We have a theory, here, that this is a bad idea. Using timesheets as a performance metric can lead to only one thing: bad data in timesheets.You really need to read the whole post to understand where he is coming from, but I agree with his point. As soon as someone knows how you are measuring their performance, many people will find a way to "game" the system. What Joel doesn't do, likely because this was not the real point of his post, is mention how he measures developer performance. So the question is:
How do you measure performance for developers?I wish I had a good answer for this. I have always thought performance should be measured by what you accomplish, not how long it takes to accomplish it. If the task is to create three reports for the accounting department by the end of the week and one developer gets it done by Tuesday and surfs the net for the rest of the week and another developer gets it done on Friday, which one performed better? Both met the expectation, working under the assumption that the reports work the same, so how do you evaluate performance? Granted the one who finished sooner could be assigned more work so is more productive, but both met the requirement.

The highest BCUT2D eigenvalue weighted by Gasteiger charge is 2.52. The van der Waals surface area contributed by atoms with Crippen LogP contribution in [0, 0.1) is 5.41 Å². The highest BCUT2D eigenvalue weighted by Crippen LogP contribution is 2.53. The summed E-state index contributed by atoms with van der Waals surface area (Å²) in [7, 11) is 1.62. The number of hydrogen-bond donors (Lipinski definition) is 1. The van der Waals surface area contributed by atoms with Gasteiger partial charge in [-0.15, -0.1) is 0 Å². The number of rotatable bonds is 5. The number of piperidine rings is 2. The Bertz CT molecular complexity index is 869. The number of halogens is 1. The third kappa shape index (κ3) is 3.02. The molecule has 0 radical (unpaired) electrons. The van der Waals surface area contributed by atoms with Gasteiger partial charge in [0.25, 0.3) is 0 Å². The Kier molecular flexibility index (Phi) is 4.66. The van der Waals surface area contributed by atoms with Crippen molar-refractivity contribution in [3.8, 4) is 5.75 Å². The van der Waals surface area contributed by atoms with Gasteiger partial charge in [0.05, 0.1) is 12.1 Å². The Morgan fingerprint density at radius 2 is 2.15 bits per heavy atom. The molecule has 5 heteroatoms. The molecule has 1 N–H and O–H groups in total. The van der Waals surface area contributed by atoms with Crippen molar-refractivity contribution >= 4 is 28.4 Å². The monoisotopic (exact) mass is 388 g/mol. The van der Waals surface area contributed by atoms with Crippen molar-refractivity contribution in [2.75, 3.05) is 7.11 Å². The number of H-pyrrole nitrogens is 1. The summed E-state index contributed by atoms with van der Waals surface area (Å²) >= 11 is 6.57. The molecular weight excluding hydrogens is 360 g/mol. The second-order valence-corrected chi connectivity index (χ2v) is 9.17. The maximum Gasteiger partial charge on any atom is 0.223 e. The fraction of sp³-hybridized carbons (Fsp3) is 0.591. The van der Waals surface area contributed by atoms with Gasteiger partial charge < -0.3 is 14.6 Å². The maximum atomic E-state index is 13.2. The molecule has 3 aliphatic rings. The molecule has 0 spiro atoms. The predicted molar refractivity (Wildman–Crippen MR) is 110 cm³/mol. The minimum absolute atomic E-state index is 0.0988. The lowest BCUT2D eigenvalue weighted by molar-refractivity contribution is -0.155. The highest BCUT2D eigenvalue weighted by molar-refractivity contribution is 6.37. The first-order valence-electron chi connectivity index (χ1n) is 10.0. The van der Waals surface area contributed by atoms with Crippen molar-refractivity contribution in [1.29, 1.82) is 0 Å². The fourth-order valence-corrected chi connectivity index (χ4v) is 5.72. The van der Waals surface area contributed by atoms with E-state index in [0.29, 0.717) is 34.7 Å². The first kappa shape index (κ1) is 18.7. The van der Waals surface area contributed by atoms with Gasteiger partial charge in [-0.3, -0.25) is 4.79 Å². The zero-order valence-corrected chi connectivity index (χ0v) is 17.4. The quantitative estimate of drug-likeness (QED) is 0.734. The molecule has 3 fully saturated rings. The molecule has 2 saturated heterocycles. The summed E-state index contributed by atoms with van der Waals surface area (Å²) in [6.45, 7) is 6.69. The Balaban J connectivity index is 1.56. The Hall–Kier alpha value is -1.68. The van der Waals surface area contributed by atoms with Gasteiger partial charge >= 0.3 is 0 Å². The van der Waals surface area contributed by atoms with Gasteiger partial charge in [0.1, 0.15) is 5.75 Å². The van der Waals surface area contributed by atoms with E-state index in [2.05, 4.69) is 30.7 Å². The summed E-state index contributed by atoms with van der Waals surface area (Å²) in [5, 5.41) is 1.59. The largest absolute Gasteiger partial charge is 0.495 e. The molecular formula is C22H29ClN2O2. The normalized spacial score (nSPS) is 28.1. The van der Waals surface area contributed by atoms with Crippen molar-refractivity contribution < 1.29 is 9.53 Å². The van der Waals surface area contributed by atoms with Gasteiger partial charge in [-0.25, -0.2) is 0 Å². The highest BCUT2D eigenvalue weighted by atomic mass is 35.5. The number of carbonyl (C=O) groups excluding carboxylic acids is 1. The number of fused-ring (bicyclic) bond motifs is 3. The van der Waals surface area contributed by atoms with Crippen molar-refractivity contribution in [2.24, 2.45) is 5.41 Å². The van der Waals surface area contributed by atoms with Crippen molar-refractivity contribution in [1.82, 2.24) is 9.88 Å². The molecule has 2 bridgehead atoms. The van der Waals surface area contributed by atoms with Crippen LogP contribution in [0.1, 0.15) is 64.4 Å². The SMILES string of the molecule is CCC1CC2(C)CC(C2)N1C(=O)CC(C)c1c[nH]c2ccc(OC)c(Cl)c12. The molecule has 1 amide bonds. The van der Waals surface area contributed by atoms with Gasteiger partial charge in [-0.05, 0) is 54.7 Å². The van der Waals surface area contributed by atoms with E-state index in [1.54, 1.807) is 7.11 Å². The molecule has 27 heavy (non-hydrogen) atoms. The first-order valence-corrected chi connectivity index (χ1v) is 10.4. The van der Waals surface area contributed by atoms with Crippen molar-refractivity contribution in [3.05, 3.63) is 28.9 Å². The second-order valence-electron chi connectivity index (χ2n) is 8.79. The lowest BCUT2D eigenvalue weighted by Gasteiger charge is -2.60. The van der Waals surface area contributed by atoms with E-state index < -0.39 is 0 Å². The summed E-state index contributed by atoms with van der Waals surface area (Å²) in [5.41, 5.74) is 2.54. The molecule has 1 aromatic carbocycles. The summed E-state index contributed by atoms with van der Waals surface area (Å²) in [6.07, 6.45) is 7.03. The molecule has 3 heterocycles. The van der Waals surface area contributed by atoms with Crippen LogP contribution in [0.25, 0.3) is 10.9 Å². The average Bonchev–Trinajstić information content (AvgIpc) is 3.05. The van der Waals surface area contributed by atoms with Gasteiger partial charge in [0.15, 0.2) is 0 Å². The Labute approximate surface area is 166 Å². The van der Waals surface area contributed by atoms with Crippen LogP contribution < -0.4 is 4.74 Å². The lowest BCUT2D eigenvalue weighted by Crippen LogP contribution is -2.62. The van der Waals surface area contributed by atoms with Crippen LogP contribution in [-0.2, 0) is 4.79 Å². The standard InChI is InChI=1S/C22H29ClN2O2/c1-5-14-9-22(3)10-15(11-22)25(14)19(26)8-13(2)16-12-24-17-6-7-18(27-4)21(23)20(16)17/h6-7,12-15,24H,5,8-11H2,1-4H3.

I had a short contract position writing SSRS reports for a company. The first day I showed up, they had a certain number of reports spec'd out for to work on and expected it to take me several days to get them done. Well, by the middle of the second day I had completed them all and the Business Analyst I was working with didn't have anything else ready for me and I was expected to be there from 8 to 4:30. I couldn't leave, but I wasn't being productive, yet my employer was happy with my perfomancem and my contract, which was originally for four weeks, was extended and I ended up there for six months.
The point of the story is that I had days where I was paid for 8 hours and worked 3-4 because I was waiting on someone else. So was my performance good, they thought so. Also my timesheet showed 8 hours worked, which really isn't accurate.
This also relates to the editorial at SQLServerCentral. Be sure to read the discussion as well.